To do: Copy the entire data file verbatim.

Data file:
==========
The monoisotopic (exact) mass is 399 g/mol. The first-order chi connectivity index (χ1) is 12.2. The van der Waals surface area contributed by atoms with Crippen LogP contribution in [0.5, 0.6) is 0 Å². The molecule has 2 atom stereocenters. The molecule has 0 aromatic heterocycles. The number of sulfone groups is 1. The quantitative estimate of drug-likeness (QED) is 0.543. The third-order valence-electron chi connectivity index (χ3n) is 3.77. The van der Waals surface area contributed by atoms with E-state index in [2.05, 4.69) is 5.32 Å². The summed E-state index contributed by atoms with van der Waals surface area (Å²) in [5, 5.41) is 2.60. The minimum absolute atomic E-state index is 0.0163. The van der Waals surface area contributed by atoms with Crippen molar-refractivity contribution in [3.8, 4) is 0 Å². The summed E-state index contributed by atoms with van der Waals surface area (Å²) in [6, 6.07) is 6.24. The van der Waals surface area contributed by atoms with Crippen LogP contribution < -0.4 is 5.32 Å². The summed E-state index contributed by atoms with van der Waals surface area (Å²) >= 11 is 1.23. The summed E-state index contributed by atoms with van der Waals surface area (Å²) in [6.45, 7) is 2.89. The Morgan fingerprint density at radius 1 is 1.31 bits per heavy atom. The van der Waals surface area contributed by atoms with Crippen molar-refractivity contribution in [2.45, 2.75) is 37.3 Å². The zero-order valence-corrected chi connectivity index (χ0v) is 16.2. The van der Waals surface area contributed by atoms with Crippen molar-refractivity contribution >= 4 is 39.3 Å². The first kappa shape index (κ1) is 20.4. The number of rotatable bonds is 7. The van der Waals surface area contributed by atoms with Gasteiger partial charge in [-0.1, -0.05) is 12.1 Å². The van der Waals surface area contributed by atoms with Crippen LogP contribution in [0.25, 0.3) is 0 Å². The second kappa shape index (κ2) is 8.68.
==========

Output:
The monoisotopic (exact) mass is 399 g/mol. The first-order chi connectivity index (χ1) is 12.2. The van der Waals surface area contributed by atoms with Crippen LogP contribution in [0.5, 0.6) is 0 Å². The molecule has 2 atom stereocenters. The molecule has 0 aromatic heterocycles. The number of sulfone groups is 1. The quantitative estimate of drug-likeness (QED) is 0.543. The third-order valence-electron chi connectivity index (χ3n) is 3.77. The van der Waals surface area contributed by atoms with E-state index in [2.05, 4.69) is 5.32 Å². The summed E-state index contributed by atoms with van der Waals surface area (Å²) in [5, 5.41) is 2.60. The minimum absolute atomic E-state index is 0.0163. The van der Waals surface area contributed by atoms with Crippen molar-refractivity contribution in [3.8, 4) is 0 Å². The summed E-state index contributed by atoms with van der Waals surface area (Å²) in [6, 6.07) is 6.24. The van der Waals surface area contributed by atoms with Crippen LogP contribution < -0.4 is 5.32 Å². The summed E-state index contributed by atoms with van der Waals surface area (Å²) >= 11 is 1.23. The summed E-state index contributed by atoms with van der Waals surface area (Å²) in [6.45, 7) is 2.89. The Morgan fingerprint density at radius 1 is 1.31 bits per heavy atom. The van der Waals surface area contributed by atoms with Crippen molar-refractivity contribution in [2.45, 2.75) is 37.3 Å². The zero-order valence-corrected chi connectivity index (χ0v) is 16.2. The van der Waals surface area contributed by atoms with Crippen molar-refractivity contribution >= 4 is 39.3 Å². The first kappa shape index (κ1) is 20.4. The number of rotatable bonds is 7. The van der Waals surface area contributed by atoms with Gasteiger partial charge in [-0.1, -0.05) is 12.1 Å². The van der Waals surface area contributed by atoms with Crippen LogP contribution in [0.25, 0.3) is 0 Å². The second kappa shape index (κ2) is 8.68.